IQUITOS, Peru — When Adriana Wong reached the field in the Amazon forest, she was confused. There were dozens of crosses planted in the red soil, but nothing to distinguish her father’s grave.
“Are you sure my dad is there?” the 9-year-old asked her mother.
Glendy Hernández had no answers.
Almost a year ago, her husband and dozens of others who died of COVID-19 were secretly buried in this field in Iquitos, a city in Loreto state in the heart of the Peruvian Amazon. Local authorities approved the burials but never told the families, who believed their loved ones were in a local cemetery — and only months later discovered the truth.
In Peru, and in Latin America, it is the first known case of authorities concealing the fate of dozens of COVID-19 victims, and nobody is able to explain why the clandestine burials were held. The local government didn’t reply to several requests for comment from The Associated Press.
Family members told AP that at least 403 people were buried in that field.
The pandemic hit Peru hard in April 2020, and Iquitos was struggling — to date, the country has seen more 52,000 deaths, 3,200 of them in Iquitos, a city of 550.000 people. In the early days, the area’s only two hospitals lacked sufficient space to attend COVID-19 patients.
In the early hours of April 30, camera repairman Herman Wong felt sick and struggled to breathe. Glendy took him at the hospital at 5 a.m., but the place was full of people and short of beds. She asked for help, but it was useless. At 11 a.m., he died on her arms.
Glendy fainted. When she awakened, a doctor told her to come the next day to pick up the body.
She did as she was told, bringing a coffin to the hospital. But she waited for hours until a hospital worker told her that her husband’s body had already been taken to the local San Juan cemetery and buried quickly to avoid more infections.
In March, the federal government had ordered the cremation of all coronavirus victims, one of the most stringent restrictions in the region. By the end of April, however, the rule had been softened, allowing some funerals with as many as five people in attendance.
At the time, the entire country was under strict quarantine. The army was prohibiting people from going outside their homes unless it was to buy food or medicine. The San Juan cemetery was 11 miles from Iquitos, and Hernández wasn’t allowed to go and say goodbye to her husband.
Other families in the area were told the same story – their loved ones were buried quickly in the San Juan cemetery to avoid an outbreak. And people believed it.
But then, on June 1, a front-page story in the local newspaper La Region shook Iquitos: “The dead without names and without their own graves,” the headline read.
The story quoted an anonymous local resident who said at least 330 people who died of COVID-19 were buried on a mass grave next to the San Juan cemetery.
The next day, at least 500 people – including Hernández — went out to the field where their husbands, wives, brothers, sisters and children were supposedly buried, demanding the truth and their remains.
“We realized that they had lied to us,” Hernández said.
“They are ashamed that the disaster, the disorder, the lack of humanity with which they have buried our loved ones is known,” said Patricia Cárdenas, whose 80-year-old grandfather, Antenor Mozombite, also was buried without his family’s consent.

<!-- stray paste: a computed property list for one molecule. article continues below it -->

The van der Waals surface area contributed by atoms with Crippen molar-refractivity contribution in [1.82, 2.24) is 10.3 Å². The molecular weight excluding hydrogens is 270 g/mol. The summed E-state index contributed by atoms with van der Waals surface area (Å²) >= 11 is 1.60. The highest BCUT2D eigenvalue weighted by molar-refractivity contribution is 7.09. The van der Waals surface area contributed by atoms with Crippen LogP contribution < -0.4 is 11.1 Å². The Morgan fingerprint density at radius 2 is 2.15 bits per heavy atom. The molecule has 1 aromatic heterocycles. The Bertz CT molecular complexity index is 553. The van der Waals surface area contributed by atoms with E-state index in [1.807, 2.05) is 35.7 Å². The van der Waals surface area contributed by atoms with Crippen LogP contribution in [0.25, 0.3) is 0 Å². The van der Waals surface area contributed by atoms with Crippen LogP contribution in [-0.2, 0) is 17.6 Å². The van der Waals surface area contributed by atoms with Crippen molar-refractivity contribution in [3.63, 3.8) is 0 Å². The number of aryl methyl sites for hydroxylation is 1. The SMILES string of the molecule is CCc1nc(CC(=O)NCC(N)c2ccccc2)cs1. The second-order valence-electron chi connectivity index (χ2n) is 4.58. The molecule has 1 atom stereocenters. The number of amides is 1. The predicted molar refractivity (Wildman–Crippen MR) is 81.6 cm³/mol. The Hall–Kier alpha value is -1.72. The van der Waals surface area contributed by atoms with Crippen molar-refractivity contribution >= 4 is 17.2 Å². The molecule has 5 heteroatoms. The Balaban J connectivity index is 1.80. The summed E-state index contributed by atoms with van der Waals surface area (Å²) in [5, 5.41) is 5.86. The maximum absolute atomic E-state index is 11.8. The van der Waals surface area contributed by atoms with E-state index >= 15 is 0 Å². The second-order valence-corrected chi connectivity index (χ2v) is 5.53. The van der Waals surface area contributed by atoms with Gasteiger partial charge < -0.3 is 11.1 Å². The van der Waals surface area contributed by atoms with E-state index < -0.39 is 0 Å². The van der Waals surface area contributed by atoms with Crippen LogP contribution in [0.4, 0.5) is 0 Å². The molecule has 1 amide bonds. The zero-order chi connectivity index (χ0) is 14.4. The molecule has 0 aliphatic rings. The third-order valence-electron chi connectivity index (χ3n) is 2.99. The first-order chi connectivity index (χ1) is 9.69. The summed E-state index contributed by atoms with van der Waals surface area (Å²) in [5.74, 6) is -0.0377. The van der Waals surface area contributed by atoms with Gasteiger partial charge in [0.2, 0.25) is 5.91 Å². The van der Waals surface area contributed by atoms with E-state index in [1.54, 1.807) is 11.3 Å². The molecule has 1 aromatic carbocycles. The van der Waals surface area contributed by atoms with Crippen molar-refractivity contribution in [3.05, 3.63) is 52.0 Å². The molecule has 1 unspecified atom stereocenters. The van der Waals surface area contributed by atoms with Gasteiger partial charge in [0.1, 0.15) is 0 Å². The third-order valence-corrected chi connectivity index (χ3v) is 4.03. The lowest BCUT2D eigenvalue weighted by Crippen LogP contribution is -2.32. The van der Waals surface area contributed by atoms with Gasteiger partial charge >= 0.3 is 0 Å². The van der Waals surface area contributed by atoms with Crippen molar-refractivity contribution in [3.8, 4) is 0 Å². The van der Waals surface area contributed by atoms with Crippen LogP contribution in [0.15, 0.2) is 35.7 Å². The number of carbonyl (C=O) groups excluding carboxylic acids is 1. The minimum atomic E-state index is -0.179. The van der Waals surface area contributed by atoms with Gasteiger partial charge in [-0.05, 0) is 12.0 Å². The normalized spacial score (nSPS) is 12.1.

The government remained mum. But mourners kept going to the field, demanding answers.
Hugo Torres guards the field. He told the AP he helped unload bodies from some Navy trucks and put them into holes dug in the field.
“We buried 30, 40, one day 50,” he said. “The dead were in black bags”.
He said as many as three bodies were placed in the holes. At one point there were so many corpses that a bulldozer was brought in to dig bigger holes, he said.
The AP spoke with three others who confirmed Torres’ account, including one who was part of the operation with Torres. All refused to be quoted.
Ten days after La Region published its story, Loreto Gov. Elisban Ochoa signed a document promising to exhume the bodies. Nine months later, nothing has happened.
Ochoa told some lawmakers that it wasn’t a mass grave, but a new “COVID cemetery” arranged because “overnight there was a violent increase of the dead.” He said there was a list of the locations where each body had been placed, and that the authorities intended to give the information to the families.
But he didn’t explain why that hadn’t happened. The AP left messages in his office, but he didn’t reply.
The burial ground is larger than four soccer fields; when it was first revealed, it had been flattened, leaving no signs that there were bodies below.
For weeks, people came to place crosses where they thought their loved ones were buried.
Joaquín García, a 32-year-old accountant, said his father is there, somewhere. He was told first that his father was in a spot marked as D24, although days later they said the correct location was D22.
“I mean, have the dead walked?” he asked.
Families sued the local and state governments to force them to recover the remains, but a judge ruled last year in favor of the authorities, saying the law establishes that the remains can only be exhumed a year and a day after burial.
The families are appealing the ruling. But in the meantime, the graves of Herman Wong and so many others are unmarked.
When Adriana Wong went to the field the first time, she brought a pink backpack containing dozens of letters she had written to the father she had lost.
“I miss the virtual homework a lot, everything of what you taught me,” she read from one of the sheets she ripped from her notebook. “Where are you? I want to see you and give you a hug.”
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